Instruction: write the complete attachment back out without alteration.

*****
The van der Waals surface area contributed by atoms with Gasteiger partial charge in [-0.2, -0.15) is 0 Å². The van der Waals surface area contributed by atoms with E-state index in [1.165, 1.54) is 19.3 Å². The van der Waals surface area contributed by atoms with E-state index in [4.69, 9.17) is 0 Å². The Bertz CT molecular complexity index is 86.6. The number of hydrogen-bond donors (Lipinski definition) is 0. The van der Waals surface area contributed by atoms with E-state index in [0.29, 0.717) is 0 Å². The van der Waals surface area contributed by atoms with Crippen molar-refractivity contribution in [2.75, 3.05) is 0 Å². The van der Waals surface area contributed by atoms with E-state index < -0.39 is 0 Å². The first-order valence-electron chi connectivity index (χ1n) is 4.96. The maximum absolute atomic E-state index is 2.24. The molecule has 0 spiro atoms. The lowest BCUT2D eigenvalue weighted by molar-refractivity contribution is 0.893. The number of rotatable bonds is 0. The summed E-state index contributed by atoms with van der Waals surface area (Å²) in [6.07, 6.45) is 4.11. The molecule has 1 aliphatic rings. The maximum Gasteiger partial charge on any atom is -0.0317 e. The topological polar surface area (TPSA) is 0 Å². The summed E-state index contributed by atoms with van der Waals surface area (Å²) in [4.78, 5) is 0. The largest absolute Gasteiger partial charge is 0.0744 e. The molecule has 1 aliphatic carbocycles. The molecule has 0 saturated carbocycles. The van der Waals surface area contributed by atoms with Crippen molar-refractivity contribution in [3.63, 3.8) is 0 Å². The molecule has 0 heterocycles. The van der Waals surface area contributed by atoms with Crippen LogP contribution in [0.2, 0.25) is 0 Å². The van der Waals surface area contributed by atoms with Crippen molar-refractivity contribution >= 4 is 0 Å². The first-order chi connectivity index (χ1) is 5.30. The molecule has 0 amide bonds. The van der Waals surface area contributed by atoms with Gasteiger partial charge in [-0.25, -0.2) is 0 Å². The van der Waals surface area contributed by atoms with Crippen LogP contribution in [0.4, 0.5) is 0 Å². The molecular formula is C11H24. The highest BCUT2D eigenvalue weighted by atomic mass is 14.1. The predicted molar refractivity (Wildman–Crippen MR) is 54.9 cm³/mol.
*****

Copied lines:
The van der Waals surface area contributed by atoms with Gasteiger partial charge in [-0.2, -0.15) is 0 Å². The van der Waals surface area contributed by atoms with E-state index in [1.165, 1.54) is 19.3 Å². The van der Waals surface area contributed by atoms with E-state index in [4.69, 9.17) is 0 Å². The Bertz CT molecular complexity index is 86.6. The number of hydrogen-bond donors (Lipinski definition) is 0. The van der Waals surface area contributed by atoms with E-state index in [0.29, 0.717) is 0 Å². The van der Waals surface area contributed by atoms with Crippen molar-refractivity contribution in [2.75, 3.05) is 0 Å². The van der Waals surface area contributed by atoms with E-state index < -0.39 is 0 Å². The first-order valence-electron chi connectivity index (χ1n) is 4.96. The maximum absolute atomic E-state index is 2.24. The molecule has 0 spiro atoms. The lowest BCUT2D eigenvalue weighted by molar-refractivity contribution is 0.893. The number of rotatable bonds is 0. The summed E-state index contributed by atoms with van der Waals surface area (Å²) in [6.07, 6.45) is 4.11. The molecule has 1 aliphatic rings. The maximum Gasteiger partial charge on any atom is -0.0317 e. The topological polar surface area (TPSA) is 0 Å². The summed E-state index contributed by atoms with van der Waals surface area (Å²) in [4.78, 5) is 0. The largest absolute Gasteiger partial charge is 0.0744 e. The molecule has 1 aliphatic carbocycles. The molecule has 0 saturated carbocycles. The van der Waals surface area contributed by atoms with Crippen molar-refractivity contribution in [3.63, 3.8) is 0 Å². The molecule has 0 heterocycles. The van der Waals surface area contributed by atoms with Crippen LogP contribution in [0.2, 0.25) is 0 Å². The van der Waals surface area contributed by atoms with Crippen molar-refractivity contribution >= 4 is 0 Å². The first-order chi connectivity index (χ1) is 5.30. The molecule has 0 amide bonds. The van der Waals surface area contributed by atoms with Gasteiger partial charge in [-0.25, -0.2) is 0 Å². The van der Waals surface area contributed by atoms with Crippen LogP contribution in [0.4, 0.5) is 0 Å². The molecular formula is C11H24. The highest BCUT2D eigenvalue weighted by atomic mass is 14.1. The predicted molar refractivity (Wildman–Crippen MR) is 54.9 cm³/mol.